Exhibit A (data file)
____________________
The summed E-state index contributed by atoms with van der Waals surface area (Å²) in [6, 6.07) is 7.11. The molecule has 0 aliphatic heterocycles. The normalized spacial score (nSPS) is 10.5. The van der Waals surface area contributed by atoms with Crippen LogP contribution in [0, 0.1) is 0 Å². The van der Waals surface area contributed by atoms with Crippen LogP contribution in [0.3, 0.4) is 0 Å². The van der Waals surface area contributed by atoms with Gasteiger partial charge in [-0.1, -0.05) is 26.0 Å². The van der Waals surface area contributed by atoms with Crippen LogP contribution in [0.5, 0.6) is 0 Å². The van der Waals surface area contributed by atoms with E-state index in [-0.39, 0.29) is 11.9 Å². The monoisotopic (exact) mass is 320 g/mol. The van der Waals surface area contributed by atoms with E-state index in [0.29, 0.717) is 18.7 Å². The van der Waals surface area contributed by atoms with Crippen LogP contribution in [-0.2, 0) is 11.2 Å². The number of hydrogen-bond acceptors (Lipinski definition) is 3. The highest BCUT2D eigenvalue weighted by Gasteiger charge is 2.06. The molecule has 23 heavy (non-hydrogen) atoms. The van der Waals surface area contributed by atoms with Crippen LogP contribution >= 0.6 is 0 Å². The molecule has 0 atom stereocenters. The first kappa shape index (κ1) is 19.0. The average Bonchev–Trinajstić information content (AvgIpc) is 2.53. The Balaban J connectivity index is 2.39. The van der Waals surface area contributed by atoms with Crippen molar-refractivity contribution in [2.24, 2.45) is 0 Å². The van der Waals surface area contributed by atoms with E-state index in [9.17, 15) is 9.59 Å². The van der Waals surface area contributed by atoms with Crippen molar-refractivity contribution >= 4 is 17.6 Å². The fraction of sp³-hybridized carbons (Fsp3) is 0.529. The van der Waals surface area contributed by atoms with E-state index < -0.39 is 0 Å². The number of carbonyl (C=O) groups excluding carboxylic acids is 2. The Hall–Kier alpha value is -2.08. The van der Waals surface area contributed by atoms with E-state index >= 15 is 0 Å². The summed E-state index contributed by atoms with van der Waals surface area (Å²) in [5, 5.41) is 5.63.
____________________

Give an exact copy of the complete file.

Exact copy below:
The summed E-state index contributed by atoms with van der Waals surface area (Å²) in [6, 6.07) is 7.11. The molecule has 0 aliphatic heterocycles. The normalized spacial score (nSPS) is 10.5. The van der Waals surface area contributed by atoms with Crippen LogP contribution in [0, 0.1) is 0 Å². The van der Waals surface area contributed by atoms with Crippen LogP contribution in [0.3, 0.4) is 0 Å². The van der Waals surface area contributed by atoms with Gasteiger partial charge in [-0.1, -0.05) is 26.0 Å². The van der Waals surface area contributed by atoms with Crippen LogP contribution in [0.5, 0.6) is 0 Å². The van der Waals surface area contributed by atoms with E-state index in [-0.39, 0.29) is 11.9 Å². The monoisotopic (exact) mass is 320 g/mol. The van der Waals surface area contributed by atoms with E-state index in [0.29, 0.717) is 18.7 Å². The van der Waals surface area contributed by atoms with Crippen LogP contribution in [-0.2, 0) is 11.2 Å². The number of hydrogen-bond acceptors (Lipinski definition) is 3. The highest BCUT2D eigenvalue weighted by Gasteiger charge is 2.06. The molecule has 23 heavy (non-hydrogen) atoms. The van der Waals surface area contributed by atoms with Crippen LogP contribution >= 0.6 is 0 Å². The molecule has 0 atom stereocenters. The first kappa shape index (κ1) is 19.0. The average Bonchev–Trinajstić information content (AvgIpc) is 2.53. The Balaban J connectivity index is 2.39. The van der Waals surface area contributed by atoms with Crippen molar-refractivity contribution in [2.24, 2.45) is 0 Å². The van der Waals surface area contributed by atoms with E-state index in [9.17, 15) is 9.59 Å². The van der Waals surface area contributed by atoms with Crippen molar-refractivity contribution >= 4 is 17.6 Å². The fraction of sp³-hybridized carbons (Fsp3) is 0.529. The van der Waals surface area contributed by atoms with E-state index < -0.39 is 0 Å². The number of carbonyl (C=O) groups excluding carboxylic acids is 2. The Hall–Kier alpha value is -2.08. The van der Waals surface area contributed by atoms with E-state index >= 15 is 0 Å². The summed E-state index contributed by atoms with van der Waals surface area (Å²) in [5, 5.41) is 5.63.